Pic shows what the S mark should look like on the early heavy flywheel R65. The timing mark is the dot. You can just see the line above which is the OT mark for TDC.

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Old Yesterday, 03:51 AM   #15
MATTY OP
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Quote:
Originally Posted by 190e View Post
Those temperatures are fine but you must be riding it hard to get the oil temperature even to that level in the winter.

When you fit the points I recommend removing the bean can as it's so much easier to fit and gap them on the bench. It disturbs the timing but it's going to need resetting anyway. Once the points are fitted you'll find that fitting the outrigger bearing plate will change the gap so either allow for that by trial and error or adjust the points with the plate fitted which is easy enough on the bench but a pig with the bean can fitted. I then do a static time check on the flywheel S mark rotating the engine gently with plugs out using an Allen key in the rotor bolt. Some jog the engine over in gear by rotating the rear wheel but I've no idea how they do it that way and set the timing with any real precision. A strobe check at full advance should also be done as that's more important than the static timing. I find if static is set accurately the full advance is also spot on but you can't assume that as there maybe some wear in the advance mechanism.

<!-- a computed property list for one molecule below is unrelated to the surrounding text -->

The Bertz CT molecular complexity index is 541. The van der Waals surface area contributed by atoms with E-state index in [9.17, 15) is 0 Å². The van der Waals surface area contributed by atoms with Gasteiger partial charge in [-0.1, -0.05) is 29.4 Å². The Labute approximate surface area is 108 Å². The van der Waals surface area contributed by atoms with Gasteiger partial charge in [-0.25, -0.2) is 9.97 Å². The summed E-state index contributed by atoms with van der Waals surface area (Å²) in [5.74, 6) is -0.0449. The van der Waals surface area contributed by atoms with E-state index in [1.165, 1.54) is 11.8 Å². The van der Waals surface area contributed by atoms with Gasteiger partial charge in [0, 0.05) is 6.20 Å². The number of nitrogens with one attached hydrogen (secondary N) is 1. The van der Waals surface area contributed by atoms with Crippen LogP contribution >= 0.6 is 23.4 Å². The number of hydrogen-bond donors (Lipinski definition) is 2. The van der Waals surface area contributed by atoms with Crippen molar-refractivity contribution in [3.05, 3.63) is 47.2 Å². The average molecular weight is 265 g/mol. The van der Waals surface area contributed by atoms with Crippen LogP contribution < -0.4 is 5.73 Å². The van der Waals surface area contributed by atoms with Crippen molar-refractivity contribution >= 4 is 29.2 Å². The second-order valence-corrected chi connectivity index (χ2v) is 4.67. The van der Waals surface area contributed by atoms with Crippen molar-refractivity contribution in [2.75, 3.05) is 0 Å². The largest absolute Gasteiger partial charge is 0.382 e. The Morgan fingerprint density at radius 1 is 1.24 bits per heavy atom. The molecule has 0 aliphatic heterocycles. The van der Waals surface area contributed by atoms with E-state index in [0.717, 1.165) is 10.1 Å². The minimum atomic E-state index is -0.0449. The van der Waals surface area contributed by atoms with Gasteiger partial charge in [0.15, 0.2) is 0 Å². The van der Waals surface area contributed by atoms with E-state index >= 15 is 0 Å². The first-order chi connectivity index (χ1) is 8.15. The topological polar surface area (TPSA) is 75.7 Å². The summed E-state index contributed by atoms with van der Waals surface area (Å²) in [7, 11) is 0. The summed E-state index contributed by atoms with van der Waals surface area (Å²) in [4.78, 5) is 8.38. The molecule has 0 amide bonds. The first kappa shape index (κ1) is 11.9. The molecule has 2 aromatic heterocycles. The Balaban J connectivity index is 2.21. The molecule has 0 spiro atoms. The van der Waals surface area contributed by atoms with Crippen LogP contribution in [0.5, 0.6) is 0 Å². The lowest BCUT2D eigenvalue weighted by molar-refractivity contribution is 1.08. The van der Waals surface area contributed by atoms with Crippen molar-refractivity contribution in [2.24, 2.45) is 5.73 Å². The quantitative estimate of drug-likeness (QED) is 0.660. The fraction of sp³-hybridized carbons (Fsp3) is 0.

If you are really fussy about the timing make sure to rotate the engine through several revolutions to check both cylinders are exactly the same timing. They won't be far out as the outrigger plate is supposed to ensure that but in practice there may be a couple of thou clearance between the plate and the bean can recess which allows for some adjustment.

Pic shows what the S mark should look like on the early heavy flywheel R65. The timing mark is the dot. You can just see the line above which is the OT mark for TDC.

OH it is winter here let me tell you, I rode it like i stole it to get it to those temps in the dark too over the Lammermuir Hills that gets anything hot thrashing them over there.
Thanks for the advice i will be taking my time getting the timing set accurately, and i need to look at getting some exhausts.
A friend down south has a pair of old norton comando exhaust pipes i can have they are apparently in decent condition, not sure what they would be like on the little R45 .
With an exhaust swap in mind are other jets still available for these Bing carbs or are they tough to find. and any advice on jetting i have zero experience with these carbs or BMWs.